Director of Revenue – Luxembourg

Our hotel client in Luxembourg is in search of a dynamic and seasoned Director of Revenue. The ideal candidate will be a strategic thinker with a commercial drive and an analytical approach to management, dedicated to maximizing revenue through effective pricing strategies, inventory control, and forecasting to surpass market performance.

The hotel, an upscale branded property with 300+ rooms, was renovated just before covid, boasts a fantastic conference centre and is located only a few kilometres from the city centre.

Candidates should have a proven track record in revenue management within the hospitality industry. Reporting  to the General Manager, the successful candidate will be part of the hotel’s Executive Team and fully involved in leading the hotel’s strategy and performance.

This is a hybrid position that offers the flexibility of working outside of Luxembourg.

Essential skills and qualifications 

  • Experience in revenue function with an international branded hotel group, in a city centre location with multiple competitors at the similar size property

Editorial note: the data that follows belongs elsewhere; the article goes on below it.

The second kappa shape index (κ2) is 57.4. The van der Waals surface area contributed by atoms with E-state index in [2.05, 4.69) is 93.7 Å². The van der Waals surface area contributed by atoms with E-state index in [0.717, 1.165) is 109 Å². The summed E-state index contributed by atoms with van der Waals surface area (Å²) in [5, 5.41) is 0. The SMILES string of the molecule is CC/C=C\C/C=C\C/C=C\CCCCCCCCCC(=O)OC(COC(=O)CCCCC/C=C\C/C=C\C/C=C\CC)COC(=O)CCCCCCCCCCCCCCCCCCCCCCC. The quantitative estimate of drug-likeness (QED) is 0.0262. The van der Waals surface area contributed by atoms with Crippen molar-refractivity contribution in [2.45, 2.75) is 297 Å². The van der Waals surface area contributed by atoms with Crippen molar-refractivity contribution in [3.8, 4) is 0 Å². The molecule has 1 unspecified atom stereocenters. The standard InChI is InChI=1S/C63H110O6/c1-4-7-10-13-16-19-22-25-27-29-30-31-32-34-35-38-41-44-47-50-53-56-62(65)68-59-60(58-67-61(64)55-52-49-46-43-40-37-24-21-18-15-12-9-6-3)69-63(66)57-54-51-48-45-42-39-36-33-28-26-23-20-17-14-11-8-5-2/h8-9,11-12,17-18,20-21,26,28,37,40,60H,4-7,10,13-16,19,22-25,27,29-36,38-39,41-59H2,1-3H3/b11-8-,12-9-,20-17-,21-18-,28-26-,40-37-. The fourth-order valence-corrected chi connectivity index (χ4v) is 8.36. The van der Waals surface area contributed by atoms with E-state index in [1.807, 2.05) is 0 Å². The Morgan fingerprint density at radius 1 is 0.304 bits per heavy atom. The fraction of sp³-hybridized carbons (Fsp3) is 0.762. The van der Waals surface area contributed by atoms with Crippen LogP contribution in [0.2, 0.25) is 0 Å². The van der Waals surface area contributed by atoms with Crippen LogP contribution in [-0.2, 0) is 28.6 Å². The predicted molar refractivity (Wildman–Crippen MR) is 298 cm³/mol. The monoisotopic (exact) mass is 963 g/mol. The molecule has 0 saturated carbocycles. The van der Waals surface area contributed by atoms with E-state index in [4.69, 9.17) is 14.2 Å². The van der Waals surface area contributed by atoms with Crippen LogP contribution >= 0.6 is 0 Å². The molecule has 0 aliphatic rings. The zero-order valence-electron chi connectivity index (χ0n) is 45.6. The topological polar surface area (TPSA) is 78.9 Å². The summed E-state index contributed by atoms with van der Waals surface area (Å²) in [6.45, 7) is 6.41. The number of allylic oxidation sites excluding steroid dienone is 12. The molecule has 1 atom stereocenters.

• A French speaker would be highly desirable
  • Strong analytical skills to understand key business indicators and competitive trends
  • Experience of setting strategies
  • Proven leadership skills involving to manage, develop, and motivate the team to achieve their objectives
  • A positive, motivated and hands-on approach
  • Comprehensive understanding of RGI reports and mechanics
  • Detailed understanding of booking channels and experience of managing channel mix.
  • Excellent communication skills